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4 Reasons Parents Should Make Children Attend Church

“So, I have to” seems always to kill grace. After all, if “I have to,” then it must not be grace.

Clever teenagers have been going down this route for centuries – or at least since I was a teenager. We try to work guilt into the equation.

My mom used reverse guilt on me. One Sunday, after my whining complaints about going to church, she said, “Then never mind. I don’t want to feel like a warden.” I felt so guilty I went into the ministry.

Every single parent drawing breath has struggled with the question: “Will I make my child hate church if I make her go now?”

First of all, you are not responsible for what your child feels about church 10 years down the road. You are responsible for doing what is right for your child while he or she lives with you.

So, here are a few grace-filled reasons for taking your child to church.

1. It’s a commandment.

That’s right, one of the first 10 rules God set up is that one day should be different from all others. The Creator programmed us with a need to worship – not for him, but for us.

We are souls, not really possessing a soul, but being a soul. We are spiritual in nature. To neglect that part is to starve ourselves.

Increasingly, the other six days are ganging up on Sunday, and you will have to fight traveling soccer teams and “the only day we have to ourselves” mindset.

But keep fighting. Your child needs it, and so do you.

2. We need stillness.

The church should be a place for reverence and a sense of holiness. That’s why I prefer the term “sanctuary” to “worship center.” We need holy places and holy times.

Probably the most constant complaint you will face from your omniscient teenager is that church is boring. They’re right! When you compare us to Beyonce or One Direction, we are boring.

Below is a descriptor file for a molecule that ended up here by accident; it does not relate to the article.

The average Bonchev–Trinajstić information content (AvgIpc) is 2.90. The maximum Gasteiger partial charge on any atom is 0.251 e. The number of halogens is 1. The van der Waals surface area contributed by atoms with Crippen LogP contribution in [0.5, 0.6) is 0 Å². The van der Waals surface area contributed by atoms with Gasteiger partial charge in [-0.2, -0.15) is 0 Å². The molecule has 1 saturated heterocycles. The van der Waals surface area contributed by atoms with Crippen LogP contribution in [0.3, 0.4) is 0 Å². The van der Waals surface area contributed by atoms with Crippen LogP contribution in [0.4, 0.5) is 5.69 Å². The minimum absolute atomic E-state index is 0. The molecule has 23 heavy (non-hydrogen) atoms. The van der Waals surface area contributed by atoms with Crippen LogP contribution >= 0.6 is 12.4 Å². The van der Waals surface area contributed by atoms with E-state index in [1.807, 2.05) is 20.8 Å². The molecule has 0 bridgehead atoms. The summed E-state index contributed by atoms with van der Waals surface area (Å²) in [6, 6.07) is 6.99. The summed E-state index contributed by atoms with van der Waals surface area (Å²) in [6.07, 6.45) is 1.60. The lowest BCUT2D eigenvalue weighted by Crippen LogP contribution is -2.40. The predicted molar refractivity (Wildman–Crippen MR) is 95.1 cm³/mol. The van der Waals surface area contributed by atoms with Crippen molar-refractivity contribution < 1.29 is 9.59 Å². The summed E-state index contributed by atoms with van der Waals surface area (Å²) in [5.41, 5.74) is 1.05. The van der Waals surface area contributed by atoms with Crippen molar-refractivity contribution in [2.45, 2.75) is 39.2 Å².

The very worst thing you can do as a parent is to plead with the ministers to somehow make the worship service more interesting and fun for children and youth. It’s a perfect wedge issue.

Your child pledges to want to go to church if only the church would be more like Disney World. So, you come to us and want us to be entertaining.

Sorry, eternal is the key. Not entertainment.

3. Your child needs community.

We can’t worship in separate demographic groups and have anything vaguely resembling a church.

We need children and youth ministries with plenty of activities, but one hour a week teens need to stand next to senior adults and singles with married families. All God’s children need to sing “Worship the King” and hear a message from an ancient and timeless book.

The young need our wisdom, and the elders need the energy and imagination of youth, just as much as the eye needs the ear and the head needs the feet. Worship is the best way to give expression to our unity in Christ.

4. Everyone needs Jesus.

Many things become clearer and clearer as I get older and this simple truth is among them: I don’t care who you are or where you are in life, you need Jesus.

Your child simply will not learn about the love of God and the books of the Bible anywhere else. How many adults today wish they knew more about the Bible?

They will not grow up with the familiar Bible stories and see new meaning as they go through the years. You can’t learn to look at life through the eyes of Jesus unless you spend regular time with him.

I enjoy church. I really do. And I’ve never been in a worship service where I didn’t find something eternal and sustaining.

Not making your child go to church ironically deprives them of a grace they are likely to need that week.

Keep up the struggle. All parents have fought this battle. Someday your child will thank you for your dedication.

Terry Ellis is the pastor of Broadmoor Baptist Church in Baton Rouge, La. A version of this column first appeared on his website, Grace Waves, and is used with permission.